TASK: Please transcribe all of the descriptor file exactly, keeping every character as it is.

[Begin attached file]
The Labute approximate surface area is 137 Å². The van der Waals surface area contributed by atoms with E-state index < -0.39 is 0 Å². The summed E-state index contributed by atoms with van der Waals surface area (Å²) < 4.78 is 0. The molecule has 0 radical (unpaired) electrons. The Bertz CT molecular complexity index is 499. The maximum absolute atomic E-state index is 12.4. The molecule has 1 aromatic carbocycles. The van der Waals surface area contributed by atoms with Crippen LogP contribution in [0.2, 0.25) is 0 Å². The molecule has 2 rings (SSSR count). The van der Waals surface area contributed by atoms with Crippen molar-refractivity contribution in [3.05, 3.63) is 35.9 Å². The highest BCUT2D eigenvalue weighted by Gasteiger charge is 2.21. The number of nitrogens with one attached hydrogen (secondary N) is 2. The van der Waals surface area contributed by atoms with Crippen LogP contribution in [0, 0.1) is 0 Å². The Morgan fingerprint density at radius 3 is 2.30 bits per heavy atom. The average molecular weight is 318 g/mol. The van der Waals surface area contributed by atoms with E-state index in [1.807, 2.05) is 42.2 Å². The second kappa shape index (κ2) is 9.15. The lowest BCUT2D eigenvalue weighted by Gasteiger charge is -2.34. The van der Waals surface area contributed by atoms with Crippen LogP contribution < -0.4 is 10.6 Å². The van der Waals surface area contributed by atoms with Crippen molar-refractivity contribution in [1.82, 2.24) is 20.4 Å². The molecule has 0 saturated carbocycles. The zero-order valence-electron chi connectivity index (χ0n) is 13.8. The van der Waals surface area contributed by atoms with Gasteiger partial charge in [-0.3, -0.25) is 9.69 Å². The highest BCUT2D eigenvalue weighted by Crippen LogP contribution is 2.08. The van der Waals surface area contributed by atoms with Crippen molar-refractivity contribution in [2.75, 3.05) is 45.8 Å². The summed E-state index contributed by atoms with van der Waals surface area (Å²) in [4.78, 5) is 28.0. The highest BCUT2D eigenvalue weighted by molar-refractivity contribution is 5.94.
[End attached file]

The Labute approximate surface area is 137 Å². The van der Waals surface area contributed by atoms with E-state index < -0.39 is 0 Å². The summed E-state index contributed by atoms with van der Waals surface area (Å²) < 4.78 is 0. The molecule has 0 radical (unpaired) electrons. The Bertz CT molecular complexity index is 499. The maximum absolute atomic E-state index is 12.4. The molecule has 1 aromatic carbocycles. The van der Waals surface area contributed by atoms with Crippen LogP contribution in [0.2, 0.25) is 0 Å². The molecule has 2 rings (SSSR count). The van der Waals surface area contributed by atoms with Crippen molar-refractivity contribution in [3.05, 3.63) is 35.9 Å². The highest BCUT2D eigenvalue weighted by Gasteiger charge is 2.21. The number of nitrogens with one attached hydrogen (secondary N) is 2. The van der Waals surface area contributed by atoms with Crippen LogP contribution in [0, 0.1) is 0 Å². The Morgan fingerprint density at radius 3 is 2.30 bits per heavy atom. The average molecular weight is 318 g/mol. The van der Waals surface area contributed by atoms with E-state index in [1.807, 2.05) is 42.2 Å². The second kappa shape index (κ2) is 9.15. The lowest BCUT2D eigenvalue weighted by Gasteiger charge is -2.34. The van der Waals surface area contributed by atoms with Crippen LogP contribution < -0.4 is 10.6 Å². The van der Waals surface area contributed by atoms with Crippen molar-refractivity contribution in [1.82, 2.24) is 20.4 Å². The molecule has 0 saturated carbocycles. The zero-order valence-electron chi connectivity index (χ0n) is 13.8. The van der Waals surface area contributed by atoms with Gasteiger partial charge in [-0.3, -0.25) is 9.69 Å². The highest BCUT2D eigenvalue weighted by Crippen LogP contribution is 2.08. The van der Waals surface area contributed by atoms with Crippen molar-refractivity contribution in [2.75, 3.05) is 45.8 Å². The summed E-state index contributed by atoms with van der Waals surface area (Å²) in [4.78, 5) is 28.0. The highest BCUT2D eigenvalue weighted by molar-refractivity contribution is 5.94.